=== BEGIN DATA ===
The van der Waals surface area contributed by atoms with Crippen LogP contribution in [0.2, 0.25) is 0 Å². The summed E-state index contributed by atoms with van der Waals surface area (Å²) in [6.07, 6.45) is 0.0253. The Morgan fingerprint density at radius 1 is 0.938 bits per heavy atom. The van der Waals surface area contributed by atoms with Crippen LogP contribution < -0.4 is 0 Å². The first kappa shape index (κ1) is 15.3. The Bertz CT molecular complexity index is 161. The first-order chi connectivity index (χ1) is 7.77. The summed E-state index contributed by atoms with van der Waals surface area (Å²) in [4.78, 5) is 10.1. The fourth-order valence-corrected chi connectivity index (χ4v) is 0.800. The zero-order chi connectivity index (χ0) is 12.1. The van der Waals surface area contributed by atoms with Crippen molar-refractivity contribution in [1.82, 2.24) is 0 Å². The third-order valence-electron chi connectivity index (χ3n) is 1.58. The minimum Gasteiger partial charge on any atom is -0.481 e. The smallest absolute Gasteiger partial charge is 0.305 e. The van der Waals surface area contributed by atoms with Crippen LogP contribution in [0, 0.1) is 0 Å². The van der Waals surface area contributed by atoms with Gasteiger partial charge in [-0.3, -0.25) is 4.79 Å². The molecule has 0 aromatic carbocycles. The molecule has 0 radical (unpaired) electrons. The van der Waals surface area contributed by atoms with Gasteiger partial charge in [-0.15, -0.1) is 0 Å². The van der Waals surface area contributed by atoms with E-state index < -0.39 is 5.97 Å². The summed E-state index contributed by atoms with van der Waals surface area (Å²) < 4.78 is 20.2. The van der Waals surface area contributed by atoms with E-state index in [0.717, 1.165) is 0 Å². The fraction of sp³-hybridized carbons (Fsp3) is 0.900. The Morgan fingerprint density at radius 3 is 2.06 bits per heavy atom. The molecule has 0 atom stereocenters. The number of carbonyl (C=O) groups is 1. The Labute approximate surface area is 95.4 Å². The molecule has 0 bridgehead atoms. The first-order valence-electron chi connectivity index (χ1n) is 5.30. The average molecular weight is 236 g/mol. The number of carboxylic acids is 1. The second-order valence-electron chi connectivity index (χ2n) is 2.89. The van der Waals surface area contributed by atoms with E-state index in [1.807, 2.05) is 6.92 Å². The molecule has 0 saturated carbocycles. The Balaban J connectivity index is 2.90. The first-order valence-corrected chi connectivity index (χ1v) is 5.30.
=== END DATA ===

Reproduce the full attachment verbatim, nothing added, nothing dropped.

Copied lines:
The van der Waals surface area contributed by atoms with Crippen LogP contribution in [0.2, 0.25) is 0 Å². The summed E-state index contributed by atoms with van der Waals surface area (Å²) in [6.07, 6.45) is 0.0253. The Morgan fingerprint density at radius 1 is 0.938 bits per heavy atom. The van der Waals surface area contributed by atoms with Crippen LogP contribution < -0.4 is 0 Å². The first kappa shape index (κ1) is 15.3. The Bertz CT molecular complexity index is 161. The first-order chi connectivity index (χ1) is 7.77. The summed E-state index contributed by atoms with van der Waals surface area (Å²) in [4.78, 5) is 10.1. The fourth-order valence-corrected chi connectivity index (χ4v) is 0.800. The zero-order chi connectivity index (χ0) is 12.1. The van der Waals surface area contributed by atoms with Crippen molar-refractivity contribution in [1.82, 2.24) is 0 Å². The third-order valence-electron chi connectivity index (χ3n) is 1.58. The minimum Gasteiger partial charge on any atom is -0.481 e. The smallest absolute Gasteiger partial charge is 0.305 e. The van der Waals surface area contributed by atoms with Crippen LogP contribution in [0, 0.1) is 0 Å². The van der Waals surface area contributed by atoms with Gasteiger partial charge in [-0.3, -0.25) is 4.79 Å². The molecule has 0 aromatic carbocycles. The molecule has 0 radical (unpaired) electrons. The van der Waals surface area contributed by atoms with Gasteiger partial charge in [-0.15, -0.1) is 0 Å². The van der Waals surface area contributed by atoms with E-state index < -0.39 is 5.97 Å². The summed E-state index contributed by atoms with van der Waals surface area (Å²) < 4.78 is 20.2. The van der Waals surface area contributed by atoms with E-state index in [0.717, 1.165) is 0 Å². The fraction of sp³-hybridized carbons (Fsp3) is 0.900. The Morgan fingerprint density at radius 3 is 2.06 bits per heavy atom. The molecule has 0 atom stereocenters. The number of carbonyl (C=O) groups is 1. The Labute approximate surface area is 95.4 Å². The molecule has 0 bridgehead atoms. The first-order valence-electron chi connectivity index (χ1n) is 5.30. The average molecular weight is 236 g/mol. The number of carboxylic acids is 1. The second-order valence-electron chi connectivity index (χ2n) is 2.89. The van der Waals surface area contributed by atoms with E-state index in [1.807, 2.05) is 6.92 Å². The molecule has 0 saturated carbocycles. The Balaban J connectivity index is 2.90. The first-order valence-corrected chi connectivity index (χ1v) is 5.30.